The End of Petroleum for Personal Transportation

Every great company in the history of the [silicone] valley started in a technology down cycle. — Shai Agassi

Stories about electric cars usually don’t get me very excited.  They may not generate any emissions on the road, but their batteries must recharged from a national electric grid, which in America is 50% dependent on coal and 20% dependent on natural gas.  Essentially, electric cars always looked like a game of fossil fuel whack-a-mole – trading the limitations and pollution of oil for the limitations and pollution of coal and natural gas.  You could argue that we could power the grid with renewables, but the grid is a 7/24 dance of precisely matching up demand with supply and it can only tolerate a limited amount of intermittent power like wind and PV before the music stops.  Add to that the limited range of electric cars and the whole concept falls apart when you consider that potential buyers must be confined to a tight radius around the umbilical cord of their home’s electric meter.

All of that is about to change as our model of personal transportation built around cheap oil and the internal combustion engine goes the way of the buggy whip.  Imagine a future work day that looks like this:

  1. You enter your garage and pull out your electronic key. The logo on the key is blinking blue, indicating your car is fully charged.
  2. You unplug your car from the wall, open the garage door, and head for work. Your electric system software analyzes the first few minutes of driving and determines your likely destination based on past history: “Work?” it asks to confirm. You answer the question in the affirmative and the system determines how much energy is needed for the day.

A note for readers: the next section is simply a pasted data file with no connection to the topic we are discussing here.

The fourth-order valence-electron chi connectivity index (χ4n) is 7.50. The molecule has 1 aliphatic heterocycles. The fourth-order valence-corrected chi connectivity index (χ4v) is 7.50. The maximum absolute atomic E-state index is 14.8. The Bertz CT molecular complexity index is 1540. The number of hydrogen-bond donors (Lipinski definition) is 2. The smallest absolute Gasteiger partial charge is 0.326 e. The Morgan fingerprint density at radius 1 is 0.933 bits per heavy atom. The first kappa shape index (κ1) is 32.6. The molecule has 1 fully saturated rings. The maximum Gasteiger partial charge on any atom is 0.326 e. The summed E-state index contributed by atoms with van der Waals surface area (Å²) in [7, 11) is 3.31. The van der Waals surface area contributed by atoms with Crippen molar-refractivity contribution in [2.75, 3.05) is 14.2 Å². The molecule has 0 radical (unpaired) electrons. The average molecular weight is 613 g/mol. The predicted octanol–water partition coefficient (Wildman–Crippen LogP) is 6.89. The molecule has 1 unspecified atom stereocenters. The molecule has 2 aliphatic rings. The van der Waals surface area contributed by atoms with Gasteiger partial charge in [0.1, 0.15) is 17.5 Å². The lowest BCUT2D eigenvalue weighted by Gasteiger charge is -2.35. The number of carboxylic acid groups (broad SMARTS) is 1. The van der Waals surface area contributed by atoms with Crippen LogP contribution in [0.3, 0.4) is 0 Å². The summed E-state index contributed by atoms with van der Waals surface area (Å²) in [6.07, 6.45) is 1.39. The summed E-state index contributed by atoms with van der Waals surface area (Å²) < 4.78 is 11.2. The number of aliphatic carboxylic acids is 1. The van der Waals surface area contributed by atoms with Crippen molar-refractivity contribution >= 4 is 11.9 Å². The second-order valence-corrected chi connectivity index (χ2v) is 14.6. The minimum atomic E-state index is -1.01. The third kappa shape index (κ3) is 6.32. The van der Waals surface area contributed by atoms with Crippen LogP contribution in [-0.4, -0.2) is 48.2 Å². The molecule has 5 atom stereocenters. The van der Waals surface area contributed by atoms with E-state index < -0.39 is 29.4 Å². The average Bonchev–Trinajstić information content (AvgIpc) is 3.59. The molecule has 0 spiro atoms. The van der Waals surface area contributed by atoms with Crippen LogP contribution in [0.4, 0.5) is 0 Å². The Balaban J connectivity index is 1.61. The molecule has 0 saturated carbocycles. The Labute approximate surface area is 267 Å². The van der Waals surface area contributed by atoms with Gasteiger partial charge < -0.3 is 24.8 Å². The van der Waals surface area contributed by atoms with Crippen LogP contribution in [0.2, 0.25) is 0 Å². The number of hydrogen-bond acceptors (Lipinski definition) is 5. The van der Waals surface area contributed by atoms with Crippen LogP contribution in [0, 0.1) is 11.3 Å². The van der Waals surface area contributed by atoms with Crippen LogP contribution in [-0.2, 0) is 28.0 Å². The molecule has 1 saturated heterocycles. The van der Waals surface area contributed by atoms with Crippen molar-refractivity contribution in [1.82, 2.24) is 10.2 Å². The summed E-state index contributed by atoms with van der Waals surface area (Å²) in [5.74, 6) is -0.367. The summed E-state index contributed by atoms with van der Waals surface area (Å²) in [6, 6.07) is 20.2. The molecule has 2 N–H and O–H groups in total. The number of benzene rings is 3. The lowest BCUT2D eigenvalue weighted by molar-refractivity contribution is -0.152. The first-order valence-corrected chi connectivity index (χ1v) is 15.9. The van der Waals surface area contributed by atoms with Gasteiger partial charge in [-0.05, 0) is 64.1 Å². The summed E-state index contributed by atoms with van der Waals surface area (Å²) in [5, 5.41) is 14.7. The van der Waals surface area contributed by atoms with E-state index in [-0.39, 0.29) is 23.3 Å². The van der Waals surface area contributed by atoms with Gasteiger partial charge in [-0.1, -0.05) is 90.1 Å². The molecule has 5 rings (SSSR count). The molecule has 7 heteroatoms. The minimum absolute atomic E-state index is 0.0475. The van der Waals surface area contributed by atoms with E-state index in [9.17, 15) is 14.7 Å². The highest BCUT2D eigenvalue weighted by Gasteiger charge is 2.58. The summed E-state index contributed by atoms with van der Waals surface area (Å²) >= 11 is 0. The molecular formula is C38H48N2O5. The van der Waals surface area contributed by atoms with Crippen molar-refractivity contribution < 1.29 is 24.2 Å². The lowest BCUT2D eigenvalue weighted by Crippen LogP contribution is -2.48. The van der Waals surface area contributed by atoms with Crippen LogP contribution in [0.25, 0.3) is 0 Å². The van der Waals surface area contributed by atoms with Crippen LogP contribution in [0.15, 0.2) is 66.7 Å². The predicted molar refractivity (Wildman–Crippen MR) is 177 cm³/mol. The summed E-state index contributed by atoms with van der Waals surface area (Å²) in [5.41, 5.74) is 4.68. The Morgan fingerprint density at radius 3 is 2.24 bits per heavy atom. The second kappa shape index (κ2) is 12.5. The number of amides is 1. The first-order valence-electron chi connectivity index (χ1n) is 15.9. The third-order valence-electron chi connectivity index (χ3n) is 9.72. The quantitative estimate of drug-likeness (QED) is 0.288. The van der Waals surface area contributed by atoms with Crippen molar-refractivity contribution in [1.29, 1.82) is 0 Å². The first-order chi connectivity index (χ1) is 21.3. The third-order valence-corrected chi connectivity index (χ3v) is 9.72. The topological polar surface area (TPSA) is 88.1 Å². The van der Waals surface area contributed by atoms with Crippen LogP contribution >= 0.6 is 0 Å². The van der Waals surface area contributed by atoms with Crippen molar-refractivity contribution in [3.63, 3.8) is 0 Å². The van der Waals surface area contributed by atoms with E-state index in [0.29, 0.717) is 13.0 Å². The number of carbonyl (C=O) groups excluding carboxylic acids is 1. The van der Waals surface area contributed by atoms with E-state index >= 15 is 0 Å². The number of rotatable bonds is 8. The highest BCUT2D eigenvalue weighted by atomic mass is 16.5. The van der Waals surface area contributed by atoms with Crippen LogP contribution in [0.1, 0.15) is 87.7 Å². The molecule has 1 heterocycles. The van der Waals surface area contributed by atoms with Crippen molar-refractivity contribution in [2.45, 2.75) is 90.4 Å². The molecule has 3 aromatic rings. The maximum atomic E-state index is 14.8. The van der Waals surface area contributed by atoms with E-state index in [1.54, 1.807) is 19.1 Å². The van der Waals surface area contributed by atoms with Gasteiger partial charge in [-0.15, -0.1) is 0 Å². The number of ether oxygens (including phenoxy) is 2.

3. During your commute, the GPS enabled system finds and displays three open parking spaces near your office that are equipped with charging pods linked with your electric car’s subscription plan.
  4. You pull into one of spaces and an automatic arm extends to plug into the car. The charging pod then communicates with the control center, and based on the your driving history,  picks the lowest rate time slot to recharge your vehicle.
  5. Before your recharge is complete an unexpected cross town meeting comes up.  You climb into your car and enter the new destination, and the system software notifies you that there is insufficient charge to make the trip, return to the office, and commute back to your home.    To extend your range you order a battery swap.
  6. The system software finds the most convenient battery-exchange location and books a bay. The old battery gets lowered onto a hydraulic plate, and the car moves forward on a car-wash-style track. In no more time than it takes to fill up your old tank with gasoline, a fully charged battery pack is in place, and you are on your way with another 100 miles of driving range.

If all this sounds like an episode from the Jetsons, think again.  Within 15 years, automobile transportation in Israel and Denmark will be carbon neutral, with electric cars powered by wind and solar energy, and the rest of the world may not be that far behind.  This all starts with a business model for the automobile that takes its cues from the mobile phone.

The idea, according to Shai Agassi, the software entrepreneur responsible for this new vision, is to sell electric car transportation on the model of the cellphone. Purchasers get subsidized hardware — the car — and pay a monthly fee for expected mileage, like minutes on a cellphone plan, eliminating concerns about the fluctuating price of gasoline.